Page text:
November 23, 2014

Scrolling Headlines:

Micheletto apologizes to fans, aims to regroup following 11-1 loss -

Saturday, November 22, 2014

Vermont throttles UMass hockey 11-1 -

Saturday, November 22, 2014

UMass guard Trey Davis: ‘There’s a lot coming at me right now’ -

Saturday, November 22, 2014

UMass ‘big four’ neutralized by Notre Dame in 81-68 loss -

Saturday, November 22, 2014

UMass basketball can’t corral Grant, Irish in 81-68 loss -

Saturday, November 22, 2014

Frustration haunts Minutemen in 5-3 loss to Boston College -

Saturday, November 22, 2014

UMass hockey drops 5-3 decision to No. 12 Boston College Friday night -

Saturday, November 22, 2014

UMass hockey prepares for nationally ranked Hockey East foes BC, Vermont -

Thursday, November 20, 2014

Food scientist proposes way to improve health via breast milk -

Thursday, November 20, 2014

Miles Teller and J.K. Simmons shine in ‘Whiplash’ -

Thursday, November 20, 2014

Masculinity: A feminist’s perspective -

Thursday, November 20, 2014

UMass women’s basketball uses size and speed en route to its first win against Maine -

Thursday, November 20, 2014

Why Melissa McBride is the best actor on television -

Thursday, November 20, 2014

‘Gienie’ in a bottle: Patriots, Browns, and Seahawks highlight week 12 picks -

Thursday, November 20, 2014

UMass women’s basketball secures first victory of the season against Maine -

Thursday, November 20, 2014

Revisiting ‘The Hobbit’ trilogy as the final installment looms -

Thursday, November 20, 2014

Establishing the rules of classroom attendance -

Thursday, November 20, 2014

UMass hockey’s Troy Power reflects as his 100th career game approaches -

Thursday, November 20, 2014

Sophomore swimmer Meriza Werenski excelling in increased role -

Thursday, November 20, 2014

SGA senator plans survey on bigotry -

Wednesday, November 19, 2014

Permaculture spreads to local elementary schools

Two apple trees planted outside of Wildwood Elementary School in late October marked the start of a new partnership between Amherst elementary schools and the University of Massachusetts Permaculture Initiative.

The fruit trees mark the location of future permaculture gardens that the schools will be designing with the help of permaculture garden officials Ryan Harb, the Permaculture Academic Program coordinator, and Tripper O’Mara, an Auxiliary Services employee who recently graduated from UMass.

O’Mara will be working individually with the Wildwood, Fort River and Crocker Farm elementary schools  to help them design their own gardens. The gardens will be similar to the permaculture gardens located outside of the Berkshire and Franklin dining commons.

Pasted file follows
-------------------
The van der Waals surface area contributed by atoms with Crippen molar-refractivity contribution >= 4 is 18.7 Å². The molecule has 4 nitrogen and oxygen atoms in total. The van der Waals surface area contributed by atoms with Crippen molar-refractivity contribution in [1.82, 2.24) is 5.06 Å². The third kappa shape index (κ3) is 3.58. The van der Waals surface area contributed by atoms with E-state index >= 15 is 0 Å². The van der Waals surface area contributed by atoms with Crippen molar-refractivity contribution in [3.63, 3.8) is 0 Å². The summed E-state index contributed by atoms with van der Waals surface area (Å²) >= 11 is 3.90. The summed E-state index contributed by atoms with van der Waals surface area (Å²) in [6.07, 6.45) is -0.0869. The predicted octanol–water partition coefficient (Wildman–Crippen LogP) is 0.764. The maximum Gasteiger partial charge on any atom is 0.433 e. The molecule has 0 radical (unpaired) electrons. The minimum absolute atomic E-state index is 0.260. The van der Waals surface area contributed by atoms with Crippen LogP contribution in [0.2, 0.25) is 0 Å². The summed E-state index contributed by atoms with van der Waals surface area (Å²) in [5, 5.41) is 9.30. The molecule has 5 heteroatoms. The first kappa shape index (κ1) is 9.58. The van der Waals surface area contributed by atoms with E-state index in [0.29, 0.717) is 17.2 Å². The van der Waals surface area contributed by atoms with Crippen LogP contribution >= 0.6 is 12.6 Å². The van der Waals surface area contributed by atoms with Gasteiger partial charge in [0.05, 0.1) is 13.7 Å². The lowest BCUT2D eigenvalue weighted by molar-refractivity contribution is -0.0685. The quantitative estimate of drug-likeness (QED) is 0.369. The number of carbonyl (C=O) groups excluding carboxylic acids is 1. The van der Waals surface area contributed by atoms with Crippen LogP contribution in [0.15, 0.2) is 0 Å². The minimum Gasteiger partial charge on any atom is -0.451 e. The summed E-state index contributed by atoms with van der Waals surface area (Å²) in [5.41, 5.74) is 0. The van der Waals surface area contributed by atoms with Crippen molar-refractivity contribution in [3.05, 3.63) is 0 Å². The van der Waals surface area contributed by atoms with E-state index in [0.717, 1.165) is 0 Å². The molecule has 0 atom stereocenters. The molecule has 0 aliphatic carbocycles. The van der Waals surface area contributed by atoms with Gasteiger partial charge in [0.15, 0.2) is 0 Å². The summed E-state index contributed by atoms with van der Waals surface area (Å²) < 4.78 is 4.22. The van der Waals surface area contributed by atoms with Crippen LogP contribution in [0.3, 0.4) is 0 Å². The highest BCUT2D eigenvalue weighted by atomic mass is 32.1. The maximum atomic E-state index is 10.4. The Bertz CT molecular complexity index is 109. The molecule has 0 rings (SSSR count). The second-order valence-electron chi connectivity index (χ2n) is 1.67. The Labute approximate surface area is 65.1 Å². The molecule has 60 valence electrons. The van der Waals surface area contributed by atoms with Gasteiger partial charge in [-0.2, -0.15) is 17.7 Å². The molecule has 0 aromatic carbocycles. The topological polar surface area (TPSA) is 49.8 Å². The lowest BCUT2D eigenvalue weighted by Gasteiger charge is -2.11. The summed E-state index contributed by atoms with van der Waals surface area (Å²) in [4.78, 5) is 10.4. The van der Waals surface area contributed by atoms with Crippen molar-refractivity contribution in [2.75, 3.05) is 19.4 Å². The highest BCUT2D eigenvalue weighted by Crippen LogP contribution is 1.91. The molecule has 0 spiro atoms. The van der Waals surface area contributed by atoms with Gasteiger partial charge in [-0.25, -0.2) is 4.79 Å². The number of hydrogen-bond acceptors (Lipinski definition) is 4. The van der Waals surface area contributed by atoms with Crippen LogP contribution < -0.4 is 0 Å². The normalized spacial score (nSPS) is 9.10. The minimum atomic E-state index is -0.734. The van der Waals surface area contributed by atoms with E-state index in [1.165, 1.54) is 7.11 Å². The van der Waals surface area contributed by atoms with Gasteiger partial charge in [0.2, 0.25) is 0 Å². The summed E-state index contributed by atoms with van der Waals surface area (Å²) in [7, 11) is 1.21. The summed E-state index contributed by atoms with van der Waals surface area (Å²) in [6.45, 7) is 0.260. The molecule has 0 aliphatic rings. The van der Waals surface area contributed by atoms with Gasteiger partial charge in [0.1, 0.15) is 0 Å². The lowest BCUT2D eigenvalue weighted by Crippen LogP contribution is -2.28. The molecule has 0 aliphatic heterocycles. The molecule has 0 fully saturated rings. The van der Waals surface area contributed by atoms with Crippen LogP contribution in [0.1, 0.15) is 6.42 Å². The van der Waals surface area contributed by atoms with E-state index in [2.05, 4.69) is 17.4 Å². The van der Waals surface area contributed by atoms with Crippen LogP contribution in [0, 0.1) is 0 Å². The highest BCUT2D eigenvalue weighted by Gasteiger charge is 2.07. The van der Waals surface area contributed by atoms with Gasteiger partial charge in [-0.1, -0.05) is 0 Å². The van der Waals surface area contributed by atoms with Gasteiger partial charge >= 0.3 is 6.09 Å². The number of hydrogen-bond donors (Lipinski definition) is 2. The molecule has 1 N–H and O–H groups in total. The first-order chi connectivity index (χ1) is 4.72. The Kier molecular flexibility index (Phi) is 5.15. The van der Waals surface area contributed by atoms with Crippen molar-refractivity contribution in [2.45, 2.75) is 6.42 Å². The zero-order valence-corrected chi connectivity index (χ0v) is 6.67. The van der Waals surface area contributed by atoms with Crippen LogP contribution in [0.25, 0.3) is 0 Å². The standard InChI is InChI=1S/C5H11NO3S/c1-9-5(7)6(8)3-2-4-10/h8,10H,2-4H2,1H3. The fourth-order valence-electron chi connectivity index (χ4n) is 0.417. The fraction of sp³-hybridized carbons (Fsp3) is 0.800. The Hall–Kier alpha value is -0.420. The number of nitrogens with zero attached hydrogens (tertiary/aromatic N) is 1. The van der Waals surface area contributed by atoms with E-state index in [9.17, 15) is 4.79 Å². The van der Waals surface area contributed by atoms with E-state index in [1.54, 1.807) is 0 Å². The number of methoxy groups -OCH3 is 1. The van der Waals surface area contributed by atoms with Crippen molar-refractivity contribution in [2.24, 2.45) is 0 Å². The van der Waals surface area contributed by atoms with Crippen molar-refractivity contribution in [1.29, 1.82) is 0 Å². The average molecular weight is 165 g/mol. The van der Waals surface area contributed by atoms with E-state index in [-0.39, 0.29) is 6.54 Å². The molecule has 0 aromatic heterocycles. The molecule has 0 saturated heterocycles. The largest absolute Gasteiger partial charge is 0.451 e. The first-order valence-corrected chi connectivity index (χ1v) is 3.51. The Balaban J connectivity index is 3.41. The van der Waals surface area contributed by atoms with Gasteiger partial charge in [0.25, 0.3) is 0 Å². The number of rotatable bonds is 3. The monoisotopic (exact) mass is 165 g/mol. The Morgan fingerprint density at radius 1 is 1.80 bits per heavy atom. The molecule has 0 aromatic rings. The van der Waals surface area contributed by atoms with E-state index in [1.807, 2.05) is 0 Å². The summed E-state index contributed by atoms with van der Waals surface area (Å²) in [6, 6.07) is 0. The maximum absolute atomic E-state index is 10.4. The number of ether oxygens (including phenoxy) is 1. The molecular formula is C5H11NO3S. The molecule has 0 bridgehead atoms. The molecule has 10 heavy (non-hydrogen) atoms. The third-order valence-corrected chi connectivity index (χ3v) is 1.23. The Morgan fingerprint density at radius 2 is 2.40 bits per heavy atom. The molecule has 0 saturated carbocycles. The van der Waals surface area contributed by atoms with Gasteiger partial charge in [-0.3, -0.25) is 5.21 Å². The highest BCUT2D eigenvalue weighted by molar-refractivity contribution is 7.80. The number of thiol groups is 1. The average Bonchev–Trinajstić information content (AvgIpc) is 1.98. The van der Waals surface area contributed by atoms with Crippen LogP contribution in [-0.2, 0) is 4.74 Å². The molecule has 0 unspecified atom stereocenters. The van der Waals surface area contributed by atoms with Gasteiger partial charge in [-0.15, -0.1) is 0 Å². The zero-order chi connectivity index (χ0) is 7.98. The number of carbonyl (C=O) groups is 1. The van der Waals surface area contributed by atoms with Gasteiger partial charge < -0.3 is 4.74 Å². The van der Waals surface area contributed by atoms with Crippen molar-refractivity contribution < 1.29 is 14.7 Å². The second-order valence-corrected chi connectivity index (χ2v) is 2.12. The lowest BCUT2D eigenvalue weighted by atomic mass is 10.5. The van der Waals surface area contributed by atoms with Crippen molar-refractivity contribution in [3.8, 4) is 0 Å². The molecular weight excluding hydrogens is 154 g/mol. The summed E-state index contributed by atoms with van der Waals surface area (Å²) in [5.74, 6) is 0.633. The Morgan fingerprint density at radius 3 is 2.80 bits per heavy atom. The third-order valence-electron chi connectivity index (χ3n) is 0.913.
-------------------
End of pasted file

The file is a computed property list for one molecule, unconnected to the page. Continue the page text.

The permaculture gardens – which are types of gardens that try to mimic natural growing patterns – will then be planted in the spring.

“My main thing right now is just to get kids to understand why we’re doing this, why local food is really good,” O’Mara said.

He added that there is already a lot of excitement about sustainable agriculture at the schools. One of the goals of the partnership is to build on that excitement and integrate permaculture education into the classroom.

While working with the students to plant the fruit trees, O’Mara was impressed by the enthusiasm and knowledge the children brought to the project.

“I was absolutely blown away by how much even the kindergarteners knew,” he said. “They were telling me what I could and couldn’t put into the compost. And that was just really inspiring and exciting to know that these kids were already being taught at such a young level.”

The project – which is funded through a grant the from the Creative Economies Fund, a part of the UMass President’s Office – sprouted from a desire to find more direct ways to give back to the community, O’Mara said.

Harb “won some money to essentially take the idea of permaculture and sustainability education out into the local community,” O’Mara said.

“The way he wanted to do that was by working with the elementary schools.”

The Stockbridge School of Agriculture is also working on this project.

David Barnstone can be reached at dbarnsto@student.umass.edu.

 

Comments
One Response to “Permaculture spreads to local elementary schools”
  1. Ernest Rando says:

    We at Midwest Permaculture just love hearing stories about permaculture getting into schools. We find with a lot of the visits we get to our community that one of the benefits from permaculture designs is that they are just innately kid friendly. Creating spaces for exploration and childlike enjoyment is a piece of permaculture that can be applied anywhere, whether there is a garden or not!

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